Democratization of UX Insights: What Does This Really Mean?

August 12, 2019

In 1999, nearly 20 years ago, I conducted my first Web site usability test. Wow! I still vividly remember how it felt to conduct that type of research. That was back when no one understood how to design Web sites, let alone had any insights into what made a great digital experience. At that time, being able to conduct a usability test felt like a luxury that others had yet to experience. A large bank had commissioned that study. Of course! Only those with excess cash were running usability tests back then.

Those who have been in the field of User Experience since the ’90s know exactly what I mean. Fortunately, things have improved dramatically in the last few years. There’s much more user research being conducted and far more insights are available than ever before, which ultimately translates into better digital product experiences.

Given how critical User Experience has now become as a competitive advantage, the thirst for those insights is growing exponentially. Good UX design has become strategic. Now, it’s not just UX researchers and designers, but product managers and even C-level executives who are seeing the value of powerful UX insights in improving digital experiences.

Champion Advertisement
Continue Reading…

Great UX Design Takes a Village

The plain fact is that great UX design is extraordinarily hard. It actually takes a village—among many other things. Similar to the music a symphony orchestra creates, great design takes a lot of collaboration and synchronization among multiple teams. And it’s precisely these requirements that lead me to the true meaning of democratization of UX research insights.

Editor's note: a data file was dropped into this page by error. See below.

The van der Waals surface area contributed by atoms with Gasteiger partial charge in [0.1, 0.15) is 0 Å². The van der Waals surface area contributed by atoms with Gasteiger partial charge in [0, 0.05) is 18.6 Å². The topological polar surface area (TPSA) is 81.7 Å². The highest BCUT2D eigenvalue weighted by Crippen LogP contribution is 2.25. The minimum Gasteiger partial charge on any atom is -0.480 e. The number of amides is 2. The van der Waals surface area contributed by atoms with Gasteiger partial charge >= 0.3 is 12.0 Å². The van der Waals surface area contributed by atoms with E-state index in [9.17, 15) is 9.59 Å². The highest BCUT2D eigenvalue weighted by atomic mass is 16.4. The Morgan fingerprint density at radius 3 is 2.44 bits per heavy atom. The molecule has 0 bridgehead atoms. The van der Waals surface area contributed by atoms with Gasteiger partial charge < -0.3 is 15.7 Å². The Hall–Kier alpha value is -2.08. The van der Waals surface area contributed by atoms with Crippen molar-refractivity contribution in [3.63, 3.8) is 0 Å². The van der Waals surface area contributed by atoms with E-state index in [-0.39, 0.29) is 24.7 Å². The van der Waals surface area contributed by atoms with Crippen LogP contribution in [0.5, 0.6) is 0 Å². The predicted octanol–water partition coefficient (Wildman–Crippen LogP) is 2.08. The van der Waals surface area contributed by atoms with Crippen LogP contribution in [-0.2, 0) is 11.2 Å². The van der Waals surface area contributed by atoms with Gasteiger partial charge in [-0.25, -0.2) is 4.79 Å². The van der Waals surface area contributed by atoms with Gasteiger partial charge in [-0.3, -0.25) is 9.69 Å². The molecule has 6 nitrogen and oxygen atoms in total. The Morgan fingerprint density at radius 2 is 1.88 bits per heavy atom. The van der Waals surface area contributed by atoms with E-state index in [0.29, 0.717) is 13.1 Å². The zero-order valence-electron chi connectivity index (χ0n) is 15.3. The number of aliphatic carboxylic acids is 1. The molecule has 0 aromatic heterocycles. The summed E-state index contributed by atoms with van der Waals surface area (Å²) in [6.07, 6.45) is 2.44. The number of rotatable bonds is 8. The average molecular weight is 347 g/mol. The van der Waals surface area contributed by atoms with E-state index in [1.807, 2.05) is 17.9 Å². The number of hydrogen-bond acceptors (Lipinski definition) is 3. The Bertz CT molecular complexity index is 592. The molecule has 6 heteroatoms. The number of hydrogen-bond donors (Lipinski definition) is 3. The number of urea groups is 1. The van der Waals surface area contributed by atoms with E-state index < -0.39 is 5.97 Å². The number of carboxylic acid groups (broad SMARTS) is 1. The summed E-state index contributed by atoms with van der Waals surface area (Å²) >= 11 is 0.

The word democratize essentially means to make something available or accessible to anyone—particularly when it comes to decision-making. The UX insights that we gather through research can help a product organization make wise, user-centered, confident decisions. These insights include task-success rates and efficiency ratios—determining whether users were actually able to complete what they came to do and how much time and effort it took them. Great UX design is a powerful way of differentiating products in the competitive marketplace. So everyone wants access to those insights—and to be part of the process of obtaining them—all the way up to the C-suite. Because teams across an organization now value UX insights, it’s important that these insights flow freely within the organization.

So how can we practically make this happen?

Labs in the Cloud

Thanks to the technology and automation that we have today, teams are leveraging product design and development clouds such as InVision, Adobe XD, Confluence, Jira, and Pendo. For UX research, we now have labs in the cloud rather than classic, physical usability labs. While I’d argue that UX research still requires human intervention, having research tools in the cloud means you can automate the process of conducting user research, free up your own time and budget for higher-level research tasks, share your UX insights, and enable the democratization of User Experience.

There are three major stages of UX research, as follows:

  1. Planning and designing your study—Today’s UX research tools enable researchers to plan and design a study as a team. You can create a study and share it with internal team members for review and feedback, then instantly update your study and make it accessible in the cloud. Collaboration features make it easy to preview and pilot test your study before launching it.